Like if statements (described above), for loops can be used across multiple lines or contained on a single line of text, allowing you to use them for action properties that do not support more than one line of text.

For example, consider a variable named MY_ARRAY, which is an array containing the text values "A", "B", and "C". If you have an action property with the following for loop:

<#list MY_ARRAY as THIS_VALUE>${THIS_VALUE} </#list>

Then the action or trigger property will be set to the actual value:


As the newly created variable THIS_VALUE is substituted once for each item in the list (followed by a space).

Note that the variable you create in this list is only active while the for loop actually executes. That means that once the action or trigger completes, you will not be able to use the variable THIS_VALUE in any subsequent triggers or actions (although the collection itself will remain unchanged and is not modified or cleared by the for loop).

You can use nested if statements within for loops as well. For example, the following will iterate over a collection and substitute every value that is divisible by 2:

<#if THIS_ITEM % 2 == 0>%{THIS_ITEM}</#if>

You can also access the index (position in the collection) of the current item by using the special syntax "<current item variable>_index", like so:

${THIS_ITEM_index}. ${THIS_ITEM}

Or determine whether the current item is the last in the collection, using "<current item variable>_has_next":

${THIS_ITEM}<#if THIS_ITEM_has_next>, </#if>

These for loops can be used to easily iterate over elements in an action or trigger result that are returned as a collection.

For example, consider a flow chart with a File Exist Trigger that locates three files, named "fileA.ext", "fileB.ext", and "fileC.ext". Now suppose that this trigger is followed by a process action that needs to pass these three file names as parameters for a single command-line invocation, looking something like:

myprogram.exe fileA.ext fileB.ext fileC.ext

To accomplish this, you could simply add a normal flow from the File Exist Trigger to the Process Action, then set the Process Action's "Command" property to:

myprogram.exe <#list RESULT.filename_matches as THIS_FILENAME>${THIS_FILENAME} </#list>

"filename_matches" is a result property of the File Exist Trigger, and is returned from the trigger as a list. This means that it can be iterated over using the "list" property to access each filename one at a time, substituting it into the command after the last filename is entered. As a result, at runtime the actual command will be set to the following as expected:

myprogram.exe fileA.ext fileB.ext fileC.ext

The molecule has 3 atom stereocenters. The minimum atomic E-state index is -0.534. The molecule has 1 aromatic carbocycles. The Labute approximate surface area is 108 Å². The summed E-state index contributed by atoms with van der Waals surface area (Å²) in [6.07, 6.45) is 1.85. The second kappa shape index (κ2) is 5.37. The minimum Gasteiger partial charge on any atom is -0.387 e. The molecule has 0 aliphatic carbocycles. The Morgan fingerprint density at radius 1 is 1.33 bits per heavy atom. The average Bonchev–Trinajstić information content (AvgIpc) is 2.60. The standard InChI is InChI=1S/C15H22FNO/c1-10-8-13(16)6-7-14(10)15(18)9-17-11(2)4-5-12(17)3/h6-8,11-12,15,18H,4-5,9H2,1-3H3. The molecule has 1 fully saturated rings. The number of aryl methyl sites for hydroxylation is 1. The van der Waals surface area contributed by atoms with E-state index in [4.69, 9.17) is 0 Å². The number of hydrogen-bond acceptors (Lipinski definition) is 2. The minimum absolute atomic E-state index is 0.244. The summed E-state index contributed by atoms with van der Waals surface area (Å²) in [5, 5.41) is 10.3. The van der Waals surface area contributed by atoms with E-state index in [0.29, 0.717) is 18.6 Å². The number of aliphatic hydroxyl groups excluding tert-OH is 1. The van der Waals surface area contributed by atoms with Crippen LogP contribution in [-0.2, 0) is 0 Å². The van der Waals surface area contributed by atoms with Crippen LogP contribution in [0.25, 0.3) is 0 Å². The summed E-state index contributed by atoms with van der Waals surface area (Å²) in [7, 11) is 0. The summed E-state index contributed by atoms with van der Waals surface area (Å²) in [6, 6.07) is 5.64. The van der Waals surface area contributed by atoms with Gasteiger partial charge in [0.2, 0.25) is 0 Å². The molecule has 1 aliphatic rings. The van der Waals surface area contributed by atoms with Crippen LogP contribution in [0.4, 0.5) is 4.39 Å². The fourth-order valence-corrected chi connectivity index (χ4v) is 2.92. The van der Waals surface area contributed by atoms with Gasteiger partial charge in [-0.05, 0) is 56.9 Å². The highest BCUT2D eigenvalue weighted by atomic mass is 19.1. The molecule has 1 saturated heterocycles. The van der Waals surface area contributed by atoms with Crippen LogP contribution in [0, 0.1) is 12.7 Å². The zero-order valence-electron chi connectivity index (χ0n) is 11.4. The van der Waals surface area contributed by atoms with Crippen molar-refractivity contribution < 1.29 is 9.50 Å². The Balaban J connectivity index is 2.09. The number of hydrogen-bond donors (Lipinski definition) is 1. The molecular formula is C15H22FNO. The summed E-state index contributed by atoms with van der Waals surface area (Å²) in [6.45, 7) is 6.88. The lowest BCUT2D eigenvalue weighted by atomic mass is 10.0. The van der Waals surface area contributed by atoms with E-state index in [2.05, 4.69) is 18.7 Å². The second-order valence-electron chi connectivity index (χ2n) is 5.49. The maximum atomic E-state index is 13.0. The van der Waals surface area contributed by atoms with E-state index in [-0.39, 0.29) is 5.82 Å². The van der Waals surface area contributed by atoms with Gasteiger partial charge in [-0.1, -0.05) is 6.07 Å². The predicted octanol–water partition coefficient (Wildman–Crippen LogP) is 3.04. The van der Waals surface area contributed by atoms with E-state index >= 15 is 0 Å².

Iterating through Sub-lists

If you have a list of lists (for example – a list containing all the rows returned by a database action) to iterate through, Flux's variable substitution also supports nested lists. For example, suppose you have a list named "mylist", where each entry is a list representing a row in a database result set, and each entry in that sub-list is a column in the current row. You can iterate through the entire list and print out the value of each column like so:

<#list mylist as thisrow>
<#list thisrow as thiscolumn>
<#if thiscolumn??>

Date Substitution

Date substitution allows you to access the date that a trigger or action runs and substitute that (with precise control over the formatting or presentation of the date) within the action or trigger's properties. This can be used, for example, to get the current date in a file trigger or action's file criteria, allowing you to search for, create, or delete files based on the date when the action or trigger actually runs.

You can also apply a time expression against the date, allowing you to retrieve some other date relative to the date your action or triggers runs (for example, to subtract one month from the date).

To use date substitution, enter something like the following in your action or trigger property:

${date (<optional time expression>) <date formatter>}

The special keyword "date" indicates that you are invoking date substitution. This is followed by an optional time expression (if you are planning to access a relative value) and, finally, a formatter indicating how the date output should be formatter (see the table below for a complete list of date formatter options).

For example, if the following date substitution were used on 28 March 2011:

${date dd-MMM-yyyy}

The actual date output would be:


Which would be substituted into the action or trigger property where the date substitution was entered.

And if the following substitution were used:

${date (-1d) dd-MMM-yyyy}

The date output would be:


Or one day before the action or trigger ran (as the "-1d" time expression indicates "one day previous to the current date").

As an example, suppose that you run a program which generates log files automatically every night. The program creates a file with the name "myprogram-<date>.log", where "<date>" is the date of the log file's generation in the format "dd-MMM-yyyy". Now suppose that you would like to create a Flux flow chart to delete those log files automatically after one month.